Think back to the last time you had a conversation with a complete stranger. I’d bet all the janglies in my pocket that that conversation was rather surface-level. Names, area of town where you live, family, maybe what you do for a living.
Now think about the last time you had a conversation with a good friend. That chat would have looked quite different. Inside jokes, stories about mutual friends, maybe some deeper insight into how you’re feeling.
To connect with someone, you have to know them. And that holds true whether you’re talking about two individuals or a brand and its customers.
But as anyone who’s tried to really understand their customers could tell you, it’s much easier said than done.
An easy place to start is with your Google Analytics. If you have this set up, you can see certain data about your website visitors like ages, genders, and locations. You can get similar data from your social media analytics, like Instagram and Pinterest.
But just like a conversation with a stranger, this data is all very surface-level. And if you get bot traffic (which we all do), those stats may not even be entirely accurate.
There’s also some pricey software that can help glean insights into your customers. But if you’re on a budget, try some of the following methods. All they cost is a bit of your time, and they can help you get closer to understanding your customers’ needs.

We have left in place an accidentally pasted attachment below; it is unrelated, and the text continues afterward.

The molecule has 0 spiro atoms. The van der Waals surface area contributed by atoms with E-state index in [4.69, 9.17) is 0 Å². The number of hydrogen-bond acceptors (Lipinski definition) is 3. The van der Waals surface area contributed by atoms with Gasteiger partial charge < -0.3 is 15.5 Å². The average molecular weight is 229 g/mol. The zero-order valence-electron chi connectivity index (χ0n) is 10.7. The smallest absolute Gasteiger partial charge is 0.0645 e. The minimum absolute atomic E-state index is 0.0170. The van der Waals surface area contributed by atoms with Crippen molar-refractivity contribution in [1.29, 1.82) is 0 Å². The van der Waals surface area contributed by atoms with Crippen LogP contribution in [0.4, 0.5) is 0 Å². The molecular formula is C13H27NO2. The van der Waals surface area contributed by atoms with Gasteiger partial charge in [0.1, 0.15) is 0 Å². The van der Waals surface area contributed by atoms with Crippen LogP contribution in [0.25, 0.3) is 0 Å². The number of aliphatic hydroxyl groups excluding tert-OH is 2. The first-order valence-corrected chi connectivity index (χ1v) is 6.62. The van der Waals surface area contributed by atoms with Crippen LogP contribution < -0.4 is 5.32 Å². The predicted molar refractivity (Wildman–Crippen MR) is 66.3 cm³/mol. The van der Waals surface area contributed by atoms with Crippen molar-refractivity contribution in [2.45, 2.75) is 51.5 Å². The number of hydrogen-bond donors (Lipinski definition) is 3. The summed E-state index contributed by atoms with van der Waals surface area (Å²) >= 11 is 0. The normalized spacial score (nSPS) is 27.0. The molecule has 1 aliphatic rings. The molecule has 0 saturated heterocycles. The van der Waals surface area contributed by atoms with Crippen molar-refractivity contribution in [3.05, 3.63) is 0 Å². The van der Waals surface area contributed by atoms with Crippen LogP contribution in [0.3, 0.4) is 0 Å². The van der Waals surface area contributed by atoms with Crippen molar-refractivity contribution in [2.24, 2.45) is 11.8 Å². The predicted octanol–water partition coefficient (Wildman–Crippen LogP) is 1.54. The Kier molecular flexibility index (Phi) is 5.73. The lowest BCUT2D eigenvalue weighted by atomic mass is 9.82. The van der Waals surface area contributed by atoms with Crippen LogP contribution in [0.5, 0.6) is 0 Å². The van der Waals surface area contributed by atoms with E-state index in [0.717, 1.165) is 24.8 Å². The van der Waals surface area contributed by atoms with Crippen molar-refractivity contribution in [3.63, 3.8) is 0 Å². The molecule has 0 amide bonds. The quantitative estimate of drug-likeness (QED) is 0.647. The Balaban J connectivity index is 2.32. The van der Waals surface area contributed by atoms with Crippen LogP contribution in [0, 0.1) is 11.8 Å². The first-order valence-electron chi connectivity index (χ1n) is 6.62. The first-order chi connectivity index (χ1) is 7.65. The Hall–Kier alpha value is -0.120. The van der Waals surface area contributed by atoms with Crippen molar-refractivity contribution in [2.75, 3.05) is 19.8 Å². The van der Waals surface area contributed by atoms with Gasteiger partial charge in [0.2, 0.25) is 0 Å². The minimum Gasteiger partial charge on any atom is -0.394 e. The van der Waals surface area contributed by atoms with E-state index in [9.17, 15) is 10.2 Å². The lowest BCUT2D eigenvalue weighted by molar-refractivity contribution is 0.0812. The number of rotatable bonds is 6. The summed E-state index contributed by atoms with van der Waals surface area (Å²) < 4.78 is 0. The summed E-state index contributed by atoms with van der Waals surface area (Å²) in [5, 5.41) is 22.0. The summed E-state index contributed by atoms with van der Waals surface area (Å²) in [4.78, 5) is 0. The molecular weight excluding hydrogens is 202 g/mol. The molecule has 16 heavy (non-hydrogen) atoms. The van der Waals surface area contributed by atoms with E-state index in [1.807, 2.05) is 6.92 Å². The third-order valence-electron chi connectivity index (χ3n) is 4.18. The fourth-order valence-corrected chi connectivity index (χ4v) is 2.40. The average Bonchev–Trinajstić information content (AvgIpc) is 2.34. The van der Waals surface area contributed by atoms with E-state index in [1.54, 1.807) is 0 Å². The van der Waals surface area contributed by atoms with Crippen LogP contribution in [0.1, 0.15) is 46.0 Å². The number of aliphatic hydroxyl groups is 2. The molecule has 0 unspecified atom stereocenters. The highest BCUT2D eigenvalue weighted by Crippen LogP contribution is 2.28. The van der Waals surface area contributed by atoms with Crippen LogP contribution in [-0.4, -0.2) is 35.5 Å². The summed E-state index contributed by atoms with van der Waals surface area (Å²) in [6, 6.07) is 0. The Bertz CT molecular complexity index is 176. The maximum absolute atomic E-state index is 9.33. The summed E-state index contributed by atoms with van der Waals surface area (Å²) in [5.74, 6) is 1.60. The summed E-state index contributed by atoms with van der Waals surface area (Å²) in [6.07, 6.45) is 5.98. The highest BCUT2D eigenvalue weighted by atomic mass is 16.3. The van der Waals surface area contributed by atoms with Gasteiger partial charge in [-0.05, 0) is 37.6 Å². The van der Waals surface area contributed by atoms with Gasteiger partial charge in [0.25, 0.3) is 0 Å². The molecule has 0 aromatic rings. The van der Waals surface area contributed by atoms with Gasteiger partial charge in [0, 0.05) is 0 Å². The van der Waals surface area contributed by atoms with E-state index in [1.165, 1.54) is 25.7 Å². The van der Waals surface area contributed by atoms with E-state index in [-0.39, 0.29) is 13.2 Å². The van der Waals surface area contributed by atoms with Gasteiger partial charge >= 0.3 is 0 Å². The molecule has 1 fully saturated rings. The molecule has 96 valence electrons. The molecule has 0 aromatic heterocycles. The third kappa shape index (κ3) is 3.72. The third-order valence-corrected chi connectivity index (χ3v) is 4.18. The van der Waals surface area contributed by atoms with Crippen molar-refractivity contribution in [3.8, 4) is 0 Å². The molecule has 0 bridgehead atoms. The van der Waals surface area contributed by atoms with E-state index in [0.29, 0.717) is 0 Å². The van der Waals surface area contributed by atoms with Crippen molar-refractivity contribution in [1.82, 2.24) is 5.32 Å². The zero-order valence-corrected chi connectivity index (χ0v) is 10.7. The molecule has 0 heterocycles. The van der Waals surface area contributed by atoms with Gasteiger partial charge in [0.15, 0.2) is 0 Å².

1. Add a Search Bar to Your Website
I’m a big fan of the website search bar. It makes navigating your site significantly easier for the customer, which is likely to improve their overall browsing experience.
But it has an added bonus. If you have a search bar, you can track what your site visitors are searching for. This can help you in two ways. First, it shows you what information may be hard to find on your website. If you get lots of searches for “contact” in your search bar, then your site visitors are having trouble finding your contact information.
Second, it helps you suss out what type of information your customers and potential customers are interested in. Perhaps you own a boutique hotel, and you get frequent searches for the term “restaurant.” As a small operation, you don’t have an onsite restaurant. But based on this search, you can determine that dining is an important consideration for your guests. Perhaps a blog post listing the best restaurants within walking distance of your hotel will both answer that question and be a selling point for potential guests looking to book.
The steps for adding a search bar to your site will depend on your website platform. Do a quick search for “[web builder] search bar” to find a tutorial. Then, you have to integrate your search bar with your Google Analytics so you can get a report of the search terms.
Use this step-by-step guide by digital marketer Phil Isherwood to help you. (It’s the same one I used when I did this on my website).
2. Analyze Reviews & Testimonials
I firmly believe that all hospitality businesses should be paying close attention to their reviews and testimonials, and should be responding to each.
But you can learn more from your reviews than “the host is rude” or “the dining room is loud.” That’s about you. What does the review say about them?